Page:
On a warm late August afternoon, 51-year-old U.S. Geological Survey research ecologist Daniel Sarr was hiking in a remote and rugged area of the eastern Grand Canyon as part of a study of riparian ecology when he fell into a gully and died. His is the eighth death so far this year in the Grand Canyon.
Sarr was out with a co-worker, and two men were supposed to meet up with other researchers at the bottom of the trail near the Colorado River. They were about 20 minutes away from the water when every desert hiker’s worst nightmare came true: They ran out of water.
Luckily, someone from the main group happened to be hiking up the trail to meet them and found the two thirsty men before anything bad happened.
For reasons that remain unknown, the three men decided that Sarr should stay behind while the other two hiked down to get more water.
But when they got back to the spot where they had left him, he wasn’t there.
At some point, they discovered his body at the bottom of a relatively shallow gully – approximately 15 feet deep by 15 feet wide.
Whether the two men had a satellite phone on them or had to hike back down to the river to use the group’s satellite phone remains unclear, but at 5 p.m., an emergency call was placed to the Grand Canyon Regional Communications Center reporting that a man had fallen to his death.
Emily Davis with Grand Canyon National Park calls the situation “horrible” and confirms that he is the eighth person to die in the Grand Canyon this year.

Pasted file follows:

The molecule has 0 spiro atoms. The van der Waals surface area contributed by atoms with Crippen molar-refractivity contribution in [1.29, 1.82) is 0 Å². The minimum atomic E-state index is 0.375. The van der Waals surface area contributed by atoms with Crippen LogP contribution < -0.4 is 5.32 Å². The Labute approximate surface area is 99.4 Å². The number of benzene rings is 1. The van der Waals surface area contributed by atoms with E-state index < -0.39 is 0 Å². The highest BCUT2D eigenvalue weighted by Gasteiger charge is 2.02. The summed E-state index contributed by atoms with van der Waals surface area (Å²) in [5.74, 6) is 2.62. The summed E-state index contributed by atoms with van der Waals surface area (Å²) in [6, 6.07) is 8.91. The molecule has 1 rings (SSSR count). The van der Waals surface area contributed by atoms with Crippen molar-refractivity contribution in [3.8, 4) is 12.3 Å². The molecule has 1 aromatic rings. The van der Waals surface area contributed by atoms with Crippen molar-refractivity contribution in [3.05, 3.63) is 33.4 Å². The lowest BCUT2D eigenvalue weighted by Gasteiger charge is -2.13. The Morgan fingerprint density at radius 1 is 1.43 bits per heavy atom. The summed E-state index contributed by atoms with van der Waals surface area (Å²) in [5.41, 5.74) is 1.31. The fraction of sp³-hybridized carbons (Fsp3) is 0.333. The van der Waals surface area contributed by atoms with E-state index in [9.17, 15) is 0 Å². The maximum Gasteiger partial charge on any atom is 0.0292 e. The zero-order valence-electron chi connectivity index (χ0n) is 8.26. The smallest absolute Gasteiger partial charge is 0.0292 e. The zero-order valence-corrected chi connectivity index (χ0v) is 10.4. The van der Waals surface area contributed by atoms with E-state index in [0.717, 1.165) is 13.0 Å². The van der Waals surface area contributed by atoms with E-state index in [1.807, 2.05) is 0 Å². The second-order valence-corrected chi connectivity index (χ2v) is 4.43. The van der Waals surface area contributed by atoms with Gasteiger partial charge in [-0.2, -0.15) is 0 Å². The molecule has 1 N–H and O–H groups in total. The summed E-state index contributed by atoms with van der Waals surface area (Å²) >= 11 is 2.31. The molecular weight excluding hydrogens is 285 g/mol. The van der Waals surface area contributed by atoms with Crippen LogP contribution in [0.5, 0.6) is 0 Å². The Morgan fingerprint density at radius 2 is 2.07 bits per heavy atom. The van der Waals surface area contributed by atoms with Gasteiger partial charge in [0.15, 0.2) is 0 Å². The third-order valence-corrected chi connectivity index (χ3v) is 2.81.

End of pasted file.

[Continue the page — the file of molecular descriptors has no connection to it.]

Because no one saw him fall, the circumstances leading up to it are entirely unclear, she says, adding that “the area they were hiking in was over in eastern Grand Canyon and part of what we consider Marble Canyon.”
She explains that the route begins on the Navajo Nation and eventually becomes part of Grand Canyon National Park near the river. “It gets a little hairy about whose trail it is” at certain points, she adds.
“The area is remote, and like most Grand Canyon’s trails — actually, I wouldn’t even call it a trail; It’s more of a route — it's not maintained, it’s rugged, and it takes a considerable amount of skill to navigate.”
The Park Park Service says the path they were on is called the Fence Fault Route and is near Colorado River mile marker 29, and Davis estimates the route is about 15 miles long.
Daniel Sarr lived in Flagstaff and has worked as both an adjunct professor of forestry at Northern Arizona University and at the USGS Grand Canyon Monitoring and Research Center within the Southwest Biological Science Center. Before his current positions, he spent 13 years with the National Park Service’s Klamath Network Inventory and Monitoring Program.
His USGS professional profile page says his research focus was watershed conservation ecology, particularly the monitoring and analyzing of riparian vegetation along the Colorado River in Grand Canyon.
“We are currently exploring the role of guild classifications of riparian species to guide riparian and river management in Grand Canyon,” he wrote.
Sarr’s work has appeared in a variety of scientific journals and publications, and he received the National Park Service Superior Performance Award in 2011.
Davis says the Park Service is conducting an investigation into his death, and the Arizona Daily Sun reported that the USGS also is looking into it.